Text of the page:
Christina Hoff Sommers Calls on CDC to Withdraw Misleading New DV Survey

February 1st, 2012 by Robert Franklin, Esq.
The always excellent Christina Hoff Sommers has called for the Centers for Disease Control to withdraw its recent National Intimate Partner and Sexual Violence Survey.  She does so because the survey replaces scientific rigor with political ideology and therefore gravely disserves public discourse about domestic  and sexual violence.  She also notes that the survey argues for massive governmental intervention to solve problems the survey has itself massively inflated.  Read Sommers’ piece here (Washington Post, 1/27/12).

One of the main ways in which fathers are separated from children by family courts is mothers’ claims of abuse, either physical, sexual, emotional, psychological, financial, etc.  As I’ve often noted, many of those claims are objectively false and, whether true or false, succeed in separating fathers from children with barely a nod toward due process of law.  At the first claim by a mother, a restraining order is issued against the father.  There may be no evidence of an offense on his part beyond the mother’s say-so, but he’s out on the street, forbidden from entering his own house or having contact with his child.

Indeed, it’s frequently the case that not even an allegation of violence is necessary for a judge to order that he have no contact with his child.  Of course, eventually, he gets a hearing, but how does he prove that he didn’t yell at her?  How does he prove that she’s not afraid of him when she says he is?

The recent case of Solomon Metalwala in Bellvue, Washington is a perfect example.  Without evidence of violence on his part, and going almost exclusively on the word of his wife who had recently been held in a mental institution and diagnosed as a danger to herself and others, Metalwala was ordered to keep away from his children.  Nine months later, the consequences of that irresponsible order became known – one of his children has been abducted, likely by the mother herself and those working with her.  (That’s the optimistic view; the other is that she killed the child who has yet to be found.)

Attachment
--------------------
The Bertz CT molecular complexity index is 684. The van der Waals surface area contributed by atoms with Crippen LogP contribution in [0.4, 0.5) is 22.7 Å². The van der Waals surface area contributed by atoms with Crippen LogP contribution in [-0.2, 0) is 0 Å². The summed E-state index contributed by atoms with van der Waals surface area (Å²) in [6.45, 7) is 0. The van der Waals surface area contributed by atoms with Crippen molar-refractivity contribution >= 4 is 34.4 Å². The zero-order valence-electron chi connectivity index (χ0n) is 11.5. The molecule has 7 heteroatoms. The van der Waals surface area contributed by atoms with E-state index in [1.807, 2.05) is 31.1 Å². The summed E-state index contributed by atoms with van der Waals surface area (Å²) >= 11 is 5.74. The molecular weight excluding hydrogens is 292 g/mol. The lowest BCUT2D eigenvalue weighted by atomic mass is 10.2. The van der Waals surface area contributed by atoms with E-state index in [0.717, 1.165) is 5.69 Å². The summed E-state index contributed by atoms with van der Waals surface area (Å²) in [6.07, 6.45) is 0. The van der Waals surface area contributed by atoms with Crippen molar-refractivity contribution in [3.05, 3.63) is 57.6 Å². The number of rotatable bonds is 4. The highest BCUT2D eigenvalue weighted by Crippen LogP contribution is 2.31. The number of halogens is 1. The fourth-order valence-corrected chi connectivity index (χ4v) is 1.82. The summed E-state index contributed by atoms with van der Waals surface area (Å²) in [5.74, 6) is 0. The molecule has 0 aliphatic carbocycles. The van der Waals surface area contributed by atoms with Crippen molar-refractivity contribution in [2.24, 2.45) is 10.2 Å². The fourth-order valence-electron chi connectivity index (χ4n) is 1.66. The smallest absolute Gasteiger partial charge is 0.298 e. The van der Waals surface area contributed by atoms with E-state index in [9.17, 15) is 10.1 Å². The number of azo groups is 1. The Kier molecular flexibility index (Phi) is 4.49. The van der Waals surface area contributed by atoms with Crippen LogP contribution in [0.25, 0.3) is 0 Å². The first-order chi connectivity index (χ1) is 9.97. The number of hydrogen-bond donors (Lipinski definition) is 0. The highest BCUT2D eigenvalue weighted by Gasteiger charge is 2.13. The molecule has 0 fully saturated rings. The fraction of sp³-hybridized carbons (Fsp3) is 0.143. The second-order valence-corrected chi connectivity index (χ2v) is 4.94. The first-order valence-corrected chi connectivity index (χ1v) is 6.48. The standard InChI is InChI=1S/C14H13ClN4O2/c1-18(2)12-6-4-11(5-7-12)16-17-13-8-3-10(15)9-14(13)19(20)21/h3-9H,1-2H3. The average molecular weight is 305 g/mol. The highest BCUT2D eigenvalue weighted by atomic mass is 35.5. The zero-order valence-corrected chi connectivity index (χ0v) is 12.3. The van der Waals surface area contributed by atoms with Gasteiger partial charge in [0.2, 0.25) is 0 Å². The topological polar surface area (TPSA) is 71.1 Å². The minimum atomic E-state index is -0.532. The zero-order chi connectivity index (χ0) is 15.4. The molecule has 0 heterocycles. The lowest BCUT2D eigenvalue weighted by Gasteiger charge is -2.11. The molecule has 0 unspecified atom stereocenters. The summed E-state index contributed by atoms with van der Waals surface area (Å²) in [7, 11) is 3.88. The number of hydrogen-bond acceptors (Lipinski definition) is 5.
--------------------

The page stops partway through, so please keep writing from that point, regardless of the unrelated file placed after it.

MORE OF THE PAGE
None of this would be possible were it not for the virulently anti-father discourse in the United States and elsewhere.  I don’t mean to imply that all public comment is anti-father; it’s not.  But there is a deep and wide strain of anti-father messages that permeates our culture.  From Gender Studies curricula to popular culture to statements by public officials to the laws they pass, fathers are held in low regard, denigrated and libelled.

And it is within that strain of anti-male messages that the CDC’s survey can be found.  Put simply, it is one more effort to convince its readers that men are dangerous and it stoops to some pretty offensive and anti-scientific methods to achieve its end.  That’s what’s gotten Sommers’ dander up and rightly so.

The CDC’s National Intimate Partner and Sexual Violence Survey found that, in the United States in 2010, approximately 1.3 million women were raped and an additional 12.6 million women and men were victims of sexual violence. It reported, “More than 1 in 3 women and 1 in 4 men have experienced rape, physical violence and/or stalking by an intimate partner in their lifetime.”

In fact, what the study reveals is the devastating impact that careless advocacy research can have on truth. The report proposes an array of ambitious government-sponsored “prevention strategies” and recommends “multi-disciplinary service centers” offering survivors psychological and legal counseling as well as housing and economic assistance. But survivors of sexual violence would be better served by good research and sober estimates — not inflated statistics and sensationalism.